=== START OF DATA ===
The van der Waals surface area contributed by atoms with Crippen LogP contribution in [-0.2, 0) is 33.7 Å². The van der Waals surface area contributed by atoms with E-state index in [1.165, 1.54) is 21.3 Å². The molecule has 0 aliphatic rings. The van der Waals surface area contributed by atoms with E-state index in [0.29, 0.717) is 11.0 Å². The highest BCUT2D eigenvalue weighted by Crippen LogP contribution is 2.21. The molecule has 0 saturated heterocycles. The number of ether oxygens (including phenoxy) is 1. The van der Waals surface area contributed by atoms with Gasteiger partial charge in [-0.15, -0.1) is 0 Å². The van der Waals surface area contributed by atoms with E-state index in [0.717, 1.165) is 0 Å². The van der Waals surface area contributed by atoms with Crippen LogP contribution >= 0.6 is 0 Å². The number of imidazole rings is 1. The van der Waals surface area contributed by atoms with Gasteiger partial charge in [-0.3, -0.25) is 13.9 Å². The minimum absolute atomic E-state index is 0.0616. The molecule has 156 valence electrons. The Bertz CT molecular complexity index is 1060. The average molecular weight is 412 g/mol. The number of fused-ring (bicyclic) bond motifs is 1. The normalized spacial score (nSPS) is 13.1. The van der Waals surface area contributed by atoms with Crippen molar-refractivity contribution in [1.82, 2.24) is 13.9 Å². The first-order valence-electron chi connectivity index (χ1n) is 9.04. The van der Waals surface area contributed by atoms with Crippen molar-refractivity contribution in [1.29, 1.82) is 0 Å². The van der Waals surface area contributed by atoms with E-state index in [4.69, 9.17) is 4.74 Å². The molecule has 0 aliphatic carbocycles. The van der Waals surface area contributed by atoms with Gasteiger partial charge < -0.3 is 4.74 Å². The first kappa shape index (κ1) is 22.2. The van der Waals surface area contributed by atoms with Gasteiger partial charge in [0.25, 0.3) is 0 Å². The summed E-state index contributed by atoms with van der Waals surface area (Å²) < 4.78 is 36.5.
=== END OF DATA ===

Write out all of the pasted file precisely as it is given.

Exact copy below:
The van der Waals surface area contributed by atoms with Crippen LogP contribution in [-0.2, 0) is 33.7 Å². The van der Waals surface area contributed by atoms with E-state index in [1.165, 1.54) is 21.3 Å². The molecule has 0 aliphatic rings. The van der Waals surface area contributed by atoms with E-state index in [0.29, 0.717) is 11.0 Å². The highest BCUT2D eigenvalue weighted by Crippen LogP contribution is 2.21. The molecule has 0 saturated heterocycles. The number of ether oxygens (including phenoxy) is 1. The van der Waals surface area contributed by atoms with Gasteiger partial charge in [-0.15, -0.1) is 0 Å². The van der Waals surface area contributed by atoms with E-state index in [0.717, 1.165) is 0 Å². The van der Waals surface area contributed by atoms with Crippen LogP contribution >= 0.6 is 0 Å². The number of imidazole rings is 1. The van der Waals surface area contributed by atoms with Gasteiger partial charge in [-0.3, -0.25) is 13.9 Å². The minimum absolute atomic E-state index is 0.0616. The molecule has 156 valence electrons. The Bertz CT molecular complexity index is 1060. The average molecular weight is 412 g/mol. The number of fused-ring (bicyclic) bond motifs is 1. The normalized spacial score (nSPS) is 13.1. The van der Waals surface area contributed by atoms with Crippen molar-refractivity contribution in [1.82, 2.24) is 13.9 Å². The first-order valence-electron chi connectivity index (χ1n) is 9.04. The van der Waals surface area contributed by atoms with Crippen molar-refractivity contribution in [1.29, 1.82) is 0 Å². The van der Waals surface area contributed by atoms with E-state index in [4.69, 9.17) is 4.74 Å². The molecule has 0 aliphatic carbocycles. The van der Waals surface area contributed by atoms with Gasteiger partial charge < -0.3 is 4.74 Å². The first kappa shape index (κ1) is 22.2. The van der Waals surface area contributed by atoms with Gasteiger partial charge in [0.25, 0.3) is 0 Å². The summed E-state index contributed by atoms with van der Waals surface area (Å²) < 4.78 is 36.5.